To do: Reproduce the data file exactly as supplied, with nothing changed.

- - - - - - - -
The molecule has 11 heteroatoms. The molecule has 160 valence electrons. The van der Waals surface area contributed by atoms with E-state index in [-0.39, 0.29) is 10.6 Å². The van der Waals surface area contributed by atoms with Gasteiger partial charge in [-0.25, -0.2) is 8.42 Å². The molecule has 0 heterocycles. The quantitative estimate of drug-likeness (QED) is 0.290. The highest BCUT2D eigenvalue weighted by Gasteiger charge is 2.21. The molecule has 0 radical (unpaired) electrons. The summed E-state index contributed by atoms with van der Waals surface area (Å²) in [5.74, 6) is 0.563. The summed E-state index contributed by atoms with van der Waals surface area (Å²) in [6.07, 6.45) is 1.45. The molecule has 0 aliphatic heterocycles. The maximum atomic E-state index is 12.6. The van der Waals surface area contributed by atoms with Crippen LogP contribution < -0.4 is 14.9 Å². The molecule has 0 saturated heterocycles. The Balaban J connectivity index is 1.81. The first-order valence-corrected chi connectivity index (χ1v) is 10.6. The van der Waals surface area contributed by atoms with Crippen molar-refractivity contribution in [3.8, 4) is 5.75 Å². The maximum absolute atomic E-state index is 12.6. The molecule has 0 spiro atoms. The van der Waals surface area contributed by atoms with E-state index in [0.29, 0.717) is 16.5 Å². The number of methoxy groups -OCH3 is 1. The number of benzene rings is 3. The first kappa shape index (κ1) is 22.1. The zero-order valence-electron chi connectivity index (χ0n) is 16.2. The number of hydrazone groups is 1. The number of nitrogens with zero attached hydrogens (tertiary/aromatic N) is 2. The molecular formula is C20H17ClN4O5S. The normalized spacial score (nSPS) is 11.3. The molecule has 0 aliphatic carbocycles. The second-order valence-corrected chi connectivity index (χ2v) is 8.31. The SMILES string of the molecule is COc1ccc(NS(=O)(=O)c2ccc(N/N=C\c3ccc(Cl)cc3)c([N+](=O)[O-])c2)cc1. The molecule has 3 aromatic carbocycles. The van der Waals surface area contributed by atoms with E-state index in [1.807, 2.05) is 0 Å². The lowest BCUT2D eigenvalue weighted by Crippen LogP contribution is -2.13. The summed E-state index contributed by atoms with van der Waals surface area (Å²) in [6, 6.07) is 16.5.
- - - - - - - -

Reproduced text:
The molecule has 11 heteroatoms. The molecule has 160 valence electrons. The van der Waals surface area contributed by atoms with E-state index in [-0.39, 0.29) is 10.6 Å². The van der Waals surface area contributed by atoms with Gasteiger partial charge in [-0.25, -0.2) is 8.42 Å². The molecule has 0 heterocycles. The quantitative estimate of drug-likeness (QED) is 0.290. The highest BCUT2D eigenvalue weighted by Gasteiger charge is 2.21. The molecule has 0 radical (unpaired) electrons. The summed E-state index contributed by atoms with van der Waals surface area (Å²) in [5.74, 6) is 0.563. The summed E-state index contributed by atoms with van der Waals surface area (Å²) in [6.07, 6.45) is 1.45. The molecule has 0 aliphatic heterocycles. The maximum atomic E-state index is 12.6. The van der Waals surface area contributed by atoms with Crippen LogP contribution < -0.4 is 14.9 Å². The molecule has 0 saturated heterocycles. The Balaban J connectivity index is 1.81. The first-order valence-corrected chi connectivity index (χ1v) is 10.6. The van der Waals surface area contributed by atoms with Crippen molar-refractivity contribution in [3.8, 4) is 5.75 Å². The maximum absolute atomic E-state index is 12.6. The molecule has 0 spiro atoms. The van der Waals surface area contributed by atoms with E-state index in [0.29, 0.717) is 16.5 Å². The number of methoxy groups -OCH3 is 1. The number of benzene rings is 3. The first kappa shape index (κ1) is 22.1. The zero-order valence-electron chi connectivity index (χ0n) is 16.2. The number of hydrazone groups is 1. The number of nitrogens with zero attached hydrogens (tertiary/aromatic N) is 2. The molecular formula is C20H17ClN4O5S. The normalized spacial score (nSPS) is 11.3. The molecule has 0 aliphatic carbocycles. The second-order valence-corrected chi connectivity index (χ2v) is 8.31. The SMILES string of the molecule is COc1ccc(NS(=O)(=O)c2ccc(N/N=C\c3ccc(Cl)cc3)c([N+](=O)[O-])c2)cc1. The molecule has 3 aromatic carbocycles. The van der Waals surface area contributed by atoms with E-state index in [1.807, 2.05) is 0 Å². The lowest BCUT2D eigenvalue weighted by Crippen LogP contribution is -2.13. The summed E-state index contributed by atoms with van der Waals surface area (Å²) in [6, 6.07) is 16.5.